Why not get some creative ideas on what to do with your apples by taking cooking classes from James Beard Award winning Chef Sanford (Sandy) D'Amato at Good Stock Farm

CISA’s Pick Your Own page  

Franklin County events calendar 

Eight Franklin County views worth the visit.

Head to Franklin County and leave life behind for the afternoon or weekend. Take to the rolling hills, meandering river valleys, and charming towns of western Massachusetts to unwind. Here are eight transcendent views to start you off.

Mt. Sugarloaf

South Deerfield, MA

The View

Whether you arrive at the top of Mount Sugarloaf’s south summit by driving (just a few minutes) or walking (about a half-hour) up the winding auto road, or by hiking up one of the marked trails, once the Connecticut River comes into view you’ll have no doubt that agriculture is alive and well in this valley. Lined with trees and productive farmland, and an occasional red barn and white steeple in the distance, this spectacular and quintessential rural New England view is both serene and inspiring.

Before it was called Sugarloaf (sugar was once molded into cone-shaped loafs for shipping), the indigenous Pocumtuck people called the mountain Wequamps, believing it was a giant greedy beaver killed by the god Hobomok and turned to stone. The south summit is the head, the north ridge its back. Directions and information about picnicking, trails, and parking here.

While You’re There:

Visit Historic Deerfield, an authentic 18th-century New England village. Tour beautifully restored museum houses with period architecture and furnishings, see demonstrations of colonial-era trades, and explore world-famous collection of early American crafts, ceramics, furniture, textiles and metalwork.

French King Bridge

Erving, MA

FR King.CT RiverLaura HerbertPhoto: Laura Herbert, A Part of Nature

The View:

If you are traveling on Rt 2 you are definitely going to want to pull over when you reach the French King Bridge for its beautiful form, impressive height, and breathtaking views of the Connecticut and Millers Rivers and surrounding landscape. This steel three-span cantilever arch bridge over the Connecticut River, connecting Gill to Erving, opened for travelers in 1932 and won the American Institute of Steel Construction’s Most Beautiful Steel Bridge Award. From the parking area at the end of the bridge, you can walk to the center and take in the view of the river winding through a dramatic undeveloped landscape including the Wendell and Erving State Forests. For a view of the bridge itself, follow the path down the bank.

While You’re There:

Get a hearty meal at the French King Restaurant right next to the bridge and then head out to the Erving State Forest or Wendell State Forest for hiking, XC skiing, snowmobiling, hunting, and water sports.

High Ledges

Shelburne, MA

HighLedgesPhoto: Lisa Davol

The View:

If you’re the type of hiker who is all about the view, then High Ledges is the hike for you. You can park your car at one of the clearly marked parking lots and take the 1-mile moderate trail straight to the overlook. The trail meanders through fields of wildflowers, where birds, butterflies, and other critters can be seen. Large rocks create perfect seats to gaze at the 3-directional view of the Village of Shelburne Falls, the Deerfield River Valley, and Mt. Greylock in the distance. If you can peel your eyes away, you will also see a large chimney, the remnants of Dutch and Mary Barnard’s cabin. After reaching the summit, you can continue hiking on the series of trails. The trails all loop around, so you can pick the distance you would like to do. Directions and more information here.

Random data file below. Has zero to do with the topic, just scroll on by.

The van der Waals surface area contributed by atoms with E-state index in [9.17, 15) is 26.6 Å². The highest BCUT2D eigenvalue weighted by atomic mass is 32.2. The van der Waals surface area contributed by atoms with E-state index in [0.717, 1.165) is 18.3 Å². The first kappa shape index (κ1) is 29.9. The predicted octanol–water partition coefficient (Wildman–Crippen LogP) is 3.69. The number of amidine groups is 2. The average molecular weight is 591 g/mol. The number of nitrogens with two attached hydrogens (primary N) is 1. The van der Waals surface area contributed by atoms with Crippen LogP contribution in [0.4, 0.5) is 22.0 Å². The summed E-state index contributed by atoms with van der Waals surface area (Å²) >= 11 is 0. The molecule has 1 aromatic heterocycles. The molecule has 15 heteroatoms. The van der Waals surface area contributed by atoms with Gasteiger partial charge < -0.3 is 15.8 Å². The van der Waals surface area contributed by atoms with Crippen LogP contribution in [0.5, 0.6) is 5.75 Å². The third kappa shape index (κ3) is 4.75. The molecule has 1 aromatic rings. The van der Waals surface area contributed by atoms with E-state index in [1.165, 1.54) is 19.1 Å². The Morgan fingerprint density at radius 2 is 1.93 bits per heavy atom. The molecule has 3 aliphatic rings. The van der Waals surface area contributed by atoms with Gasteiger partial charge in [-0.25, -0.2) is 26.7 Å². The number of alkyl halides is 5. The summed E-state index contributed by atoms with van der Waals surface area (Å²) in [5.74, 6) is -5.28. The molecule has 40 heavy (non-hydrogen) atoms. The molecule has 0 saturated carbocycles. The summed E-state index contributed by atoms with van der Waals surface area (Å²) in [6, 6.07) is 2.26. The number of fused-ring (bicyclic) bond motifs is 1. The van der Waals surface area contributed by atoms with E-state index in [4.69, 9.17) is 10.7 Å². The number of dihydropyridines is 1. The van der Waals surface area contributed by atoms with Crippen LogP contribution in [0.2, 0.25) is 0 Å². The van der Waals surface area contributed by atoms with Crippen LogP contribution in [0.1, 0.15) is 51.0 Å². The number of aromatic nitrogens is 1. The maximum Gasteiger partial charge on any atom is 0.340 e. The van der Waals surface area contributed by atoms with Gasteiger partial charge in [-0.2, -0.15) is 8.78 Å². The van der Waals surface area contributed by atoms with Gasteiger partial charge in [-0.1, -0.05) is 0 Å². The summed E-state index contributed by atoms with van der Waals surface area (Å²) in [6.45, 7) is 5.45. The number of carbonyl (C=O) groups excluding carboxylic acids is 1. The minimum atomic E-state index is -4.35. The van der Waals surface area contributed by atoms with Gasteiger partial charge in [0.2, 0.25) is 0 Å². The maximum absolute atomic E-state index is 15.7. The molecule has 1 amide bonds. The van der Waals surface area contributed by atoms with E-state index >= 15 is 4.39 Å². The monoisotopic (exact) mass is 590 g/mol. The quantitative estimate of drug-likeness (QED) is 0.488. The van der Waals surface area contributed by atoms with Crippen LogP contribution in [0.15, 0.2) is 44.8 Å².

While You’re There:

You’ve just seen the Village of Shelburne Falls from a bird’s eye view, now see it up close. Head west on the Mohawk Trail and turn left at the Sweetheart sign to get to the village. There you can check out the amazing art galleries and shops, find a good book at any of the 3 bookstores, and eat quality fresh food at any of the restaurants or cafes. See what else is happening in the village and the surrounding hilltowns at shelburnefalls.com.

Connecticut River Waterfront and Industrial Canal

Turners Falls, MA

Turners FallsPhoto: Greg Garrison

The Views:

Across the Connecticut River from Barton Cove, Turners Falls has no shortage of great waterfront views. Unity Park is the ideal place to picnic and observe migrating birds and fall foliage as well as glorious sunsets behind the Gill- Montague Bridge. It is also a spectacular vantage for full moon and eclipse events with an unobstructed sky and shimmering moonlight frosting the water. A short walk along the scenic waterfront bike path winds you around to the canal view complete with 19th century mills, smoke stacks, and post-industrial vistas.

While You’re There:

Along the bike path you’ll find the Great Falls Discovery Center, dedicated to the natural, cultural, and industrial history of the Connecticut River watershed. The Center’s four acres of native plants, butterfly gardens, and open lawn are a peaceful retreat with especially beautiful views of Turners Falls' historic mill district. Take in some comedy, theater, dance, or music at the newly renovated, 320-seat Shea Theater, grab dinner at The Rendezvous, or plan your trip so it coincides with any number of town festivals. Information on these and many more events in Turners Falls can be found at www.turnersfallsriverculture.org